TU blog

International Relations’ Students Learn from the Very Best

07.11.2016 17:43:46

The team of International Relations is, in terms of student feedback, one of the highest rated at Tallinn University. They have won the best lecturer in social sciences award for two consecutive years.

IMG_8844
Matthew Crandall, head of the master’s programme International Relations and his students.

Matthew Crandall, head of the master’s programme International Relations, won the award in 2012/2013 and Catlyn Kirna, the head of the bachelor’s programme Liberal Arts in Social Sciences, won the award in 2013/2014. In general, the International Relations master’s programme has a great team of professors and great academic staff. „What catches my eye about the staff is the diversity that we can offer – both in terms of backgrounds, as well as academic competences and specialties,” says Matthew Crandall.

„The curriculum of International Relations reflects very well the competences of our staff. So you’ll see courses on the same competences that our teachers have, whether it’s energy security or cyber security or a wide range of other topics such as, Global governance and Global politics”.

„And what that means for the students – they are learning from the experts, which is a different model from some of the cosmopolitan universities where teachers are expected to teach everything without being experts on anything. Our students can be sure that they are learning from the very best of the best,“ says Crandall.

When we get to the specifics of different people’s research interests – we focus on cyber issues and security. We are interested in economics, specifically currency mobility. We have developed, competences in topics related to Russia: its international ambitions, hybrid warfare and some of the military related issues in the region. The programme also covers various soft security aspects, not only  cyber security issues, but societal security issues –problems that may arise due to the lack of cohesion within society  or due to some domestic issues spilling over into the international realm. Global governance and the changing world order is in the IR lecturers’ competences as well.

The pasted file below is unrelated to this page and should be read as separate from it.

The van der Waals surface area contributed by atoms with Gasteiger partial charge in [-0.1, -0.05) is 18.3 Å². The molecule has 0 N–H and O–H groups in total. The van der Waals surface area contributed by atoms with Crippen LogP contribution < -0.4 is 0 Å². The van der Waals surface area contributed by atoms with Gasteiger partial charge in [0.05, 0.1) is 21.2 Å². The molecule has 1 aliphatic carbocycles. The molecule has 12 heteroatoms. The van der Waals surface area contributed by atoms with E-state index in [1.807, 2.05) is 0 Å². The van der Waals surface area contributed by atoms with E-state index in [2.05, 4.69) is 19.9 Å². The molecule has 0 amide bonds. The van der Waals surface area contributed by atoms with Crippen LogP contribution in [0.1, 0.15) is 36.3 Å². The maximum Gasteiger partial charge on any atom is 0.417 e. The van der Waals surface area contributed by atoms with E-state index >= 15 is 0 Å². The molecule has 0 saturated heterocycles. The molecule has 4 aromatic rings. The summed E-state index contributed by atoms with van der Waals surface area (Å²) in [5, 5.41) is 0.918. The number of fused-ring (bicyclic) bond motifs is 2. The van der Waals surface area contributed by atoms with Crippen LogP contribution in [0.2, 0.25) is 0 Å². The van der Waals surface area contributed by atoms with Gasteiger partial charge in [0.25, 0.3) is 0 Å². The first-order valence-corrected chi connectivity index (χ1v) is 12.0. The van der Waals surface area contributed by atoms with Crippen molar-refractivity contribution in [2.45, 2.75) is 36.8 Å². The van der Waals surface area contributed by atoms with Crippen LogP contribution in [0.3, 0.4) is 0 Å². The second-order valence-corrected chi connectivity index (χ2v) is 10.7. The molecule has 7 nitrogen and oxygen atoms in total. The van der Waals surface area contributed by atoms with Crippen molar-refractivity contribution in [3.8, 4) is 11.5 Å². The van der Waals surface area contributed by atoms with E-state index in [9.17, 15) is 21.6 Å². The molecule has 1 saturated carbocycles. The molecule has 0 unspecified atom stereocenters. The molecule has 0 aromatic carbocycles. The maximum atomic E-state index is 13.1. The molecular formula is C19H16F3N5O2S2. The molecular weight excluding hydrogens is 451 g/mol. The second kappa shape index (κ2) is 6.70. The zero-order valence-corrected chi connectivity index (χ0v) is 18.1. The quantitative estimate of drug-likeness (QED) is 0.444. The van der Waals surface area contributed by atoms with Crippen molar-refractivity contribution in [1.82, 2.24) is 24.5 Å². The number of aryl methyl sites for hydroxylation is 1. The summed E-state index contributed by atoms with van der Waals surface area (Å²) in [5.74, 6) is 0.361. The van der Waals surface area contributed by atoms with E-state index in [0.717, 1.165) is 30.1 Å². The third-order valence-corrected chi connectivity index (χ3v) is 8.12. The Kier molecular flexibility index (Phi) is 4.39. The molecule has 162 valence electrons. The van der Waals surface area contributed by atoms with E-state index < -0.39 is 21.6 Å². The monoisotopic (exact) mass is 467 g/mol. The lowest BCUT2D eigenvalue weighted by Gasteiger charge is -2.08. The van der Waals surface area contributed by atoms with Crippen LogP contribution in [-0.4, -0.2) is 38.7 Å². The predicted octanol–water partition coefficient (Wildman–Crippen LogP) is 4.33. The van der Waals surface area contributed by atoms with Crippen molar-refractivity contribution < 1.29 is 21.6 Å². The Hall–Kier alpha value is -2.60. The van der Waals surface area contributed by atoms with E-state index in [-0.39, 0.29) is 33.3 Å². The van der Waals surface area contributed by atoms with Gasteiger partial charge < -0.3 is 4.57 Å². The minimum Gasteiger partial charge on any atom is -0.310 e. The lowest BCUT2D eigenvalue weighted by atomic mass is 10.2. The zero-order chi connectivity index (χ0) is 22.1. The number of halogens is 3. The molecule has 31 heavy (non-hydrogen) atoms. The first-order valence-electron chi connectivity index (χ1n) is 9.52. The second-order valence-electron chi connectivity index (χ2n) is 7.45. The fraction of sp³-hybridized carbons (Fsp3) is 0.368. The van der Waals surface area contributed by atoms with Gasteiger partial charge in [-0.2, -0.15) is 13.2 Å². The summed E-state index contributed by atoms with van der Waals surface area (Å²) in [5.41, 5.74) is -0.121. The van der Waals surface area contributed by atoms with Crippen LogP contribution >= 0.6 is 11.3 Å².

„If you look at some experiences that our faculty have, you will be very impressed and happy since we are welcoming a new world-class professor – professor Bradley Thayer. He has gained extensive policy and academic experience since receiving his PhD at the University of Chicago,“ says  Matthew Crandall.

Professor Thayer has a broad background and has taught at Universities in the United States, UK, and in Europe.  His research centers upon international relations theory and international security, including United States grand strategy, foreign and defense policy, and nuclear and cyber deterrence.  Some of his most recent research is on small state alliance behavior.  This is a very good focus for the IR programme at Tallinn University. We aim to have our programme reflect Estonia’s international experiences in terms of cyber, energy, national and societal security as well as economic volatility. Professor Thayer and his expertise on cyber and small state security is a welcome addition to the programme and compliments its existing expertise.

The staff members of International Relations come from various countries such as Canada, Finland, USA and Estonia. This includes professor Mika Aaltola, who also is the Global Security programme director at the Finnish Institute of Foreign Affairs (FIIA). Sometimes we have guest lecturers from other countries in the region, for example, Latvia. The programme offers different competences in terms of specialisations and strategies between globalisation and international security issues.

The International Relations programme was established by Finnish professor Jyrki Käkonen. He designed and started the programme at Tallinn University. Before coming to Estonia, professor Käkonen had a prestigious academic career in Finland. He was the Head of the Peace Research Institute at Tampere University. Jyrki Käkonen had much valuable insight. He designed the programme with two modules: one focusing on conflict and security issues and the other focusing on regionalism and globalisation. This basic framework is still in place today.

Interview by Katre Pilvinski (Tallinn University School of Governance, Law and Society, Communication Specialist).

 

Read more about the International Relations programme and admission requirements from our webpage.

Ask our student ambassadors what they think about the programme: tlu.ee/ambassadors.

 

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